Considering how important traveling is to us, it’s only natural that we have a lot of different names for everything involved in it, particularly the things we travel on.
While it may seem confusing to have an Elm Street in the same city as an Elm Lane, there is an actual purpose behind all the different names we give to places cars use, so in this post, let’s look at the different meanings those words convey in US English.
Of all the terms, “road” is the most inclusive because it just means anything that goes from Point A to Point B. It has no specifications about length, breadth, use, or setting. “I took the road less traveled” is thus so easily a metaphor for life.
Although a few synonyms for “road” are vague (e.g., drag, pike, path), most involve a different specificity.
It’s tempting to think of a “route” as being much the same as a “road,” but the difference lies in the idea of a specific destination. If you know you want to go to, say, New Orleans for Mardi Gras, you’d be interested in the direct route to get there, not just some road to New Orleans.
A route has a goal, which is part of why Route 66 is as much a destination in American culture as a means to a destination.
To be a street, you need buildings on the sides of your public-access road. Streets are often quite wide and busy and are seen in cities more than in towns or the countryside. Streets are usually straight and often appear in grids.
Pretty much the direct opposite of a street is a drive, a road that conforms to its natural setting, such as a coastline or a mountain, and is typically winding and may be private instead of public (thus, “driveway”).
Drives often involve good views and leisure time, which is why we like to “go for a drive.”
In contrast, a lane is typically in the country or a small town (or subdivision) and narrow without a median (i.e., neutral ground, strip, divider, or island). “Lane” doesn’t imply the winding nature of the road like “drive” does. People tend to use “lane” when they want to sound provincial, unlike the urban nature of “street.”
An “alley” is a really narrow road between and among buildings.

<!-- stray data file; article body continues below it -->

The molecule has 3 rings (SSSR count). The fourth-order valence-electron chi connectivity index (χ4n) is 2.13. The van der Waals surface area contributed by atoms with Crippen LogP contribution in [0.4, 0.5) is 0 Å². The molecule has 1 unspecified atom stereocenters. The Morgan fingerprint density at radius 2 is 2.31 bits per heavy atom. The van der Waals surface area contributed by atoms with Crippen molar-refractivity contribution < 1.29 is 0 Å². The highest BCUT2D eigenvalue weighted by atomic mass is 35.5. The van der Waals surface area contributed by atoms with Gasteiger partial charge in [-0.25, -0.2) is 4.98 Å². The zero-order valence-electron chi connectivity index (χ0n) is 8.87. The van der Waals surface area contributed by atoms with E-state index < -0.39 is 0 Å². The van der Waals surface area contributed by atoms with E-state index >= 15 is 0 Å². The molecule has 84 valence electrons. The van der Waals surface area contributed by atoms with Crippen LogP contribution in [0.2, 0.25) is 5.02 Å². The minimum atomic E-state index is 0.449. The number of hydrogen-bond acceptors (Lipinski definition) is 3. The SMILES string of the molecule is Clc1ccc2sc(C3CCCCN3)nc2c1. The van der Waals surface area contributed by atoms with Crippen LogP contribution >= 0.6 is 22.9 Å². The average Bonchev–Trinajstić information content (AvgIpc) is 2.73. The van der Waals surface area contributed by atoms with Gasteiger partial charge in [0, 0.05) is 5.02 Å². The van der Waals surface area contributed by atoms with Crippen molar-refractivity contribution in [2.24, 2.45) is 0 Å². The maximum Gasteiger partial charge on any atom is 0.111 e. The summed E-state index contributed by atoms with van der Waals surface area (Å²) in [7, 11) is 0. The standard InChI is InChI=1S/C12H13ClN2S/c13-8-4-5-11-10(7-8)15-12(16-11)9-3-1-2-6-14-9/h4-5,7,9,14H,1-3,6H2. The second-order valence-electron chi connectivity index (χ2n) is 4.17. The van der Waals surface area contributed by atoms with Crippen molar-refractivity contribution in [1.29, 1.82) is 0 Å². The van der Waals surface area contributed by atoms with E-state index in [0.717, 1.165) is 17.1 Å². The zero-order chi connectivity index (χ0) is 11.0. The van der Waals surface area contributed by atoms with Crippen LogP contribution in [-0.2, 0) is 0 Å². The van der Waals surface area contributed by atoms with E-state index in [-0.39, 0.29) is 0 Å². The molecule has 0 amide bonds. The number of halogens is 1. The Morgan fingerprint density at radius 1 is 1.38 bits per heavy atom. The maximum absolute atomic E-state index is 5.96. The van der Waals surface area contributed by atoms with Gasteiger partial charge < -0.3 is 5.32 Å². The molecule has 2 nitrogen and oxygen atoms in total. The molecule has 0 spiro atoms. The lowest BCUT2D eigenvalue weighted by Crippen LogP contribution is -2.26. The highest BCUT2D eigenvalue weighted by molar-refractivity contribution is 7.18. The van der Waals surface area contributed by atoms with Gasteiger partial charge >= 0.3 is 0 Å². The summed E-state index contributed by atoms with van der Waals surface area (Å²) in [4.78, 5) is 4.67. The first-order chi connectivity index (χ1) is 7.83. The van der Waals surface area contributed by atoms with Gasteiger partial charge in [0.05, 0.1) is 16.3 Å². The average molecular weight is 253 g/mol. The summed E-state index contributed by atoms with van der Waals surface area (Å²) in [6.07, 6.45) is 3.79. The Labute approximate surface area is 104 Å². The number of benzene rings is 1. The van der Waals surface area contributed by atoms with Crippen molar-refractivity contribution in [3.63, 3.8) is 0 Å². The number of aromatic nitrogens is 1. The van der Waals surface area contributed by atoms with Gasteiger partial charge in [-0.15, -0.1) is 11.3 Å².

Understanding the point of “avenue” means contrasting it with “street.” An avenue is also typically urban, straight, and lined by buildings and trees, but when streets and avenues are used together, the street usually travels east–west and the avenue north–south, a distinction that can really help when navigating an unknown city.
Often, avenues have a median.
Take an avenue with a median and make it wider, and you have a boulevard. Boulevards tend to be lined with trees and are associated with nice suburbs, gated communities, and the like.
A “way” is sort of a not-quite road. It’s small and out of the way (which is probably how it got its name).
Considering the definition of “way,” roads that include “way” in their names are pretty much the opposite.
A highway is big (like, really big) and is a road with controlled access connecting long stretches typically between cities. We associate them with concrete and high maximum (and minimum) speeds. Highways may have tolls (i.e., toll roads or turnpikes), but may not (i.e., expressway).
A “freeway” is a highway with no tolls.
A “parkway” is a highway with a nice landscape with trees and things.
Throughway (i.e., Thruway)
A “throughway” typically has a toll and is meant for heavy, fast-moving traffic. People often will pay for a throughway to get across a city faster.
And again, we’ve got an opposite; a “beltway” typically goes around a city.
Much as with “way” and its variations, a “track” is pretty much the opposite of a “racetrack.” A track can just be a foot-worn path or a bit of rocky terrain with some signs showing where to go. A racetrack is a private, self-enclosed man-made structure that typically requires some sort of admission fee and lets you move your car very, very fast.
A “pass” is a road that takes the path of least resistance, such as the low point in a mountain range.
And now, let’s finish up with some names for roads that are quite specific indeed.
A “rotary” is a road that goes in a circle. They’re often more formal but otherwise the same as a “roundabout.”
A “bay” is a loop or detour, a bit of road that leaves a main road, does something, and then comes back to that same road.
A “terrace” is an elevated road along a slope or hill or around a building or other man-made structure.
A “place” is a road that has no intersections. They’re often short and may have a dead end or “no thru traffic.” They are sometimes shaped like a “P.”
“Courts” are quite similar to “places,” but with a court, you’re definitely talking about a cul-de-sac or traffic loop at the end.
Many plazas have no automobile traffic, but those that do have an open, urban space.
There are many other terms, of course. In fact, while writing this, I came up with almost a hundred words for “road,” but I’ve stuck to the most common ones with denotations that give you some expectations as to what sort of road you’ll be dealing with.
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